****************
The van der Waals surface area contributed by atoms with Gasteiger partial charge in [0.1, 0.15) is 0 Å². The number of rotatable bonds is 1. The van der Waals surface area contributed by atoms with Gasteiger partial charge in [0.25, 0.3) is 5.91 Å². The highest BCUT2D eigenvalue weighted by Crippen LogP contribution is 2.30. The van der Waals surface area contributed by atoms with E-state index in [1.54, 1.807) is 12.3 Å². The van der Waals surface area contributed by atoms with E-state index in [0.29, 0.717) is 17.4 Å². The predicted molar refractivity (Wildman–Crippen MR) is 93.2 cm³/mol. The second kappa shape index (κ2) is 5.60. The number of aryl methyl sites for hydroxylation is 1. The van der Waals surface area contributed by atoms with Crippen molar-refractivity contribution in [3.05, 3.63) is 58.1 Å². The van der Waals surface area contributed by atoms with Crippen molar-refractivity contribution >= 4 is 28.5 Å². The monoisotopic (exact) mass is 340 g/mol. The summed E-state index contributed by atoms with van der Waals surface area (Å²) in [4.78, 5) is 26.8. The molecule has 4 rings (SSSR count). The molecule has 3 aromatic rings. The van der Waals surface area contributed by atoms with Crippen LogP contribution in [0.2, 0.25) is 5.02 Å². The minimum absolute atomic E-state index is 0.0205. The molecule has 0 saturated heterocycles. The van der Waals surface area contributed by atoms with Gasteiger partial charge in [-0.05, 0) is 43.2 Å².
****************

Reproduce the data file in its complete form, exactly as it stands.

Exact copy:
The van der Waals surface area contributed by atoms with Gasteiger partial charge in [0.1, 0.15) is 0 Å². The number of rotatable bonds is 1. The van der Waals surface area contributed by atoms with Gasteiger partial charge in [0.25, 0.3) is 5.91 Å². The highest BCUT2D eigenvalue weighted by Crippen LogP contribution is 2.30. The van der Waals surface area contributed by atoms with E-state index in [1.54, 1.807) is 12.3 Å². The van der Waals surface area contributed by atoms with E-state index in [0.29, 0.717) is 17.4 Å². The predicted molar refractivity (Wildman–Crippen MR) is 93.2 cm³/mol. The second kappa shape index (κ2) is 5.60. The number of aryl methyl sites for hydroxylation is 1. The van der Waals surface area contributed by atoms with Crippen molar-refractivity contribution in [3.05, 3.63) is 58.1 Å². The van der Waals surface area contributed by atoms with Crippen molar-refractivity contribution >= 4 is 28.5 Å². The monoisotopic (exact) mass is 340 g/mol. The summed E-state index contributed by atoms with van der Waals surface area (Å²) in [4.78, 5) is 26.8. The molecule has 4 rings (SSSR count). The molecule has 3 aromatic rings. The van der Waals surface area contributed by atoms with Crippen LogP contribution in [0.2, 0.25) is 5.02 Å². The minimum absolute atomic E-state index is 0.0205. The molecule has 0 saturated heterocycles. The van der Waals surface area contributed by atoms with Gasteiger partial charge in [-0.05, 0) is 43.2 Å².